Travel instruction is a new and growing profession and practice. Travel trainers teach people skills and provide them with information they need to use fixed-route public transit safely and independently. Training usually involves a classroom component followed by hands-on practice. This practice might take place in either a simulated environment (e.g., with inactive buses and fare machines), a real-world scenario, or some combination of these. Travel training can be offered to passengers on a one-to-one basis or in groups.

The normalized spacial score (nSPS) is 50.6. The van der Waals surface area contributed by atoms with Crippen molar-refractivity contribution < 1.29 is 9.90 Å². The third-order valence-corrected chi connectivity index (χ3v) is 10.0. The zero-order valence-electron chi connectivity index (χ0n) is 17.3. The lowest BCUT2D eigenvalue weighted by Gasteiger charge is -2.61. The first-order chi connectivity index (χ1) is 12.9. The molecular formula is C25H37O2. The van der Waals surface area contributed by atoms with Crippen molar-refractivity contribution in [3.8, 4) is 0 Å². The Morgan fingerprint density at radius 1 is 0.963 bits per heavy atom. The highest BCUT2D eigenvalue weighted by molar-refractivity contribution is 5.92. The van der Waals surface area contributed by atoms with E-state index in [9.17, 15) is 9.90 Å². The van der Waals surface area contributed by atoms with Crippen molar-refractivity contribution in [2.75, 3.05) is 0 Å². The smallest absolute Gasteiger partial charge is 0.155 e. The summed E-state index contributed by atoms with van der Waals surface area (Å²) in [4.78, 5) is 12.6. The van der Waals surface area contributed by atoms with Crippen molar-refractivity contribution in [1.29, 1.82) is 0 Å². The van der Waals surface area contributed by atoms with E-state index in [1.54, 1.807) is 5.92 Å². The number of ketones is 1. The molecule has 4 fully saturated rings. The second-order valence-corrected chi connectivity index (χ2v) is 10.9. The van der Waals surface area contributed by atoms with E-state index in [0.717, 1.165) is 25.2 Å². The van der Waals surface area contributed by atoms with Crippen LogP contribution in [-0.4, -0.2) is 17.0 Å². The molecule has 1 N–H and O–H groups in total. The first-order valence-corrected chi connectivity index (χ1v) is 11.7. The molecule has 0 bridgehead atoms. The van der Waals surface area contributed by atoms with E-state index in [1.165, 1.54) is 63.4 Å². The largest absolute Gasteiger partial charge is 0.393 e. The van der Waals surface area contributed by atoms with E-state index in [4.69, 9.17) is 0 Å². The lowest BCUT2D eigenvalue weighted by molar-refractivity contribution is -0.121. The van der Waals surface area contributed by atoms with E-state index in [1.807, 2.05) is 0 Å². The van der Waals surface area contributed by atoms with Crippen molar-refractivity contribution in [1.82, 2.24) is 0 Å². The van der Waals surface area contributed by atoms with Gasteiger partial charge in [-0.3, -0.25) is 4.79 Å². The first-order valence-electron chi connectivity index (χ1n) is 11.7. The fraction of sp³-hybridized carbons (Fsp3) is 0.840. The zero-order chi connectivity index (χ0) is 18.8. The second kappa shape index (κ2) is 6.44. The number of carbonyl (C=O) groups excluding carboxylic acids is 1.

Travel trainers might be employed not only by public transportation agencies and their contractors, but also by schools, senior centers, nonprofits, and other organizations. Certified Travel Trainer credentials are available to travel training professionals and volunteers from a number of professional agencies such as Easter Seals Project Action and the Center for Urban Transportation Research (at the University of South FL).
More information is available from a number of organizations active in the field.
- National Center for Mobility Management
- Easter Seals / Project Action
- Community Transportation Association of America
- Transit Cooperative Research Program
- Association of Travel Instruction
- National Aging and Disability Transportation Center